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Extended Audio Sample The War That Ended Peace: The Road to 1914, by Margaret MacMillan Click for printable size audiobook cover
2 out of 52 out of 52 out of 52 out of 52 out of 5 2.00 (1 ratings) (rate this audio book) Author: Margaret MacMillan Narrator: Richard Burnip Publisher: Penguin Random House Format: Unabridged Audiobook Delivery: Instant Download Audio Length: Release Date:
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From the bestselling and award-winning author of Paris 1919 comes a masterpiece of narrative nonfiction, a fascinating portrait of Europe from 1900 up to the outbreak of World War I.

The century since the end of the Napoleonic wars had been the most peaceful era Europe had known since the fall of the Roman Empire. In the first years of the twentieth century, Europe believed it was marching to a golden, happy, and prosperous future. But instead, complex personalities and rivalries, colonialism and ethnic nationalism, and shifting alliances helped to bring about the failure of the long peace and the outbreak of a war that transformed Europe and the world.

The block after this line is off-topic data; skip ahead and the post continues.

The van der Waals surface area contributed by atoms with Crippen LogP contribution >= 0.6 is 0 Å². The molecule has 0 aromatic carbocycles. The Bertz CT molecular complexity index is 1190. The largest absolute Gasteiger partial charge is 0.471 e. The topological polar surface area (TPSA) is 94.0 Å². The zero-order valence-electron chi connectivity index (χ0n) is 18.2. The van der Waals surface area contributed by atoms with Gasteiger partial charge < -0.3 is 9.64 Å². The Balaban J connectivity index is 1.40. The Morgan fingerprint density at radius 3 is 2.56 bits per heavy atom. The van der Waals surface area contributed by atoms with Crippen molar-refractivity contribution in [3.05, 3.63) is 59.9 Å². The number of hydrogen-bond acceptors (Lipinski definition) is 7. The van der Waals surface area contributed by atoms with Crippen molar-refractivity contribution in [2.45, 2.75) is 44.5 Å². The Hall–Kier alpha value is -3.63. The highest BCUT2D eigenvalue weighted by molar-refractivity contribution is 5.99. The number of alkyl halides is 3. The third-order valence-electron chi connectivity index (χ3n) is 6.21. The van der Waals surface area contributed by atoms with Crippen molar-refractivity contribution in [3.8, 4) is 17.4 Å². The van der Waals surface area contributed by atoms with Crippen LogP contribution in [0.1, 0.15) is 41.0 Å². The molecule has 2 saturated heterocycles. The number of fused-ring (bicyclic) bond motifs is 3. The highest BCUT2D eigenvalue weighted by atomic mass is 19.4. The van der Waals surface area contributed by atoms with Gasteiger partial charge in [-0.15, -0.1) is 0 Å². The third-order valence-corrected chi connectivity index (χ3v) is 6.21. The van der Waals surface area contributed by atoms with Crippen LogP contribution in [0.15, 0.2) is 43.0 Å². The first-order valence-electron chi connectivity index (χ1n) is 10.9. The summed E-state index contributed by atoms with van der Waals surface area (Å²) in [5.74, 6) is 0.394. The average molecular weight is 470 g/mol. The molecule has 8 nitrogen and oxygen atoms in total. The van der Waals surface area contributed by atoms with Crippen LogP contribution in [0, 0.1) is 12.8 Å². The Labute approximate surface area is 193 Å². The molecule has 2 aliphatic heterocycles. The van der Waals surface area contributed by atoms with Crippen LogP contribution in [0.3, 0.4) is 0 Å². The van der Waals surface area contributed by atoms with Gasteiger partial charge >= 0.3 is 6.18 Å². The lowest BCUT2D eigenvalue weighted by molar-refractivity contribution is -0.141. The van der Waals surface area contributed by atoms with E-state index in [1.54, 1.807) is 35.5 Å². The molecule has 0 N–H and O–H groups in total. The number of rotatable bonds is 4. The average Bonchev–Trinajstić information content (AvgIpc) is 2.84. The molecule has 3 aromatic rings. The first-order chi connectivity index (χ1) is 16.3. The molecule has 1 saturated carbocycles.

The War That Ended Peace brings vividly to life the military leaders, politicians, diplomats, bankers, and the extended, interrelated family of crowned heads across Europe who failed to stop the descent into war: in Germany, the mercurial Kaiser Wilhelm II and the chief of the German general staff, Von Moltke the Younger; in Austria-Hungary, Emperor Franz Joseph, a man who tried, through sheer hard work, to stave off the coming chaos in his empire; in Russia, Tsar Nicholas II and his wife; in Britain, King Edward VII, Prime Minister Lord Salisbury, and British admiral Jacky Fisher, the fierce advocate of naval reform who entered into the arms race with Germany that pushed the continent toward confrontation on land and sea.

There are the would-be peacemakers as well, among them prophets of the horrors of future wars whose warnings went unheeded: Alfred Nobel, who donated his fortune to the cause of international understanding; and Bertha von Suttner, a writer and activist who was the first woman awarded Nobel’s new Peace Prize. Here too we meet the urbane and cosmopolitan Count Harry Kessler, who noticed many of the early signs that something was stirring in Europe; the young Winston Churchill, then First Lord of the Admiralty and a rising figure in British politics; Madame Caillaux, who shot a man who might have been a force for peace; and more. With indelible portraits, MacMillan shows how the fateful decisions of a few powerful people changed the course of history.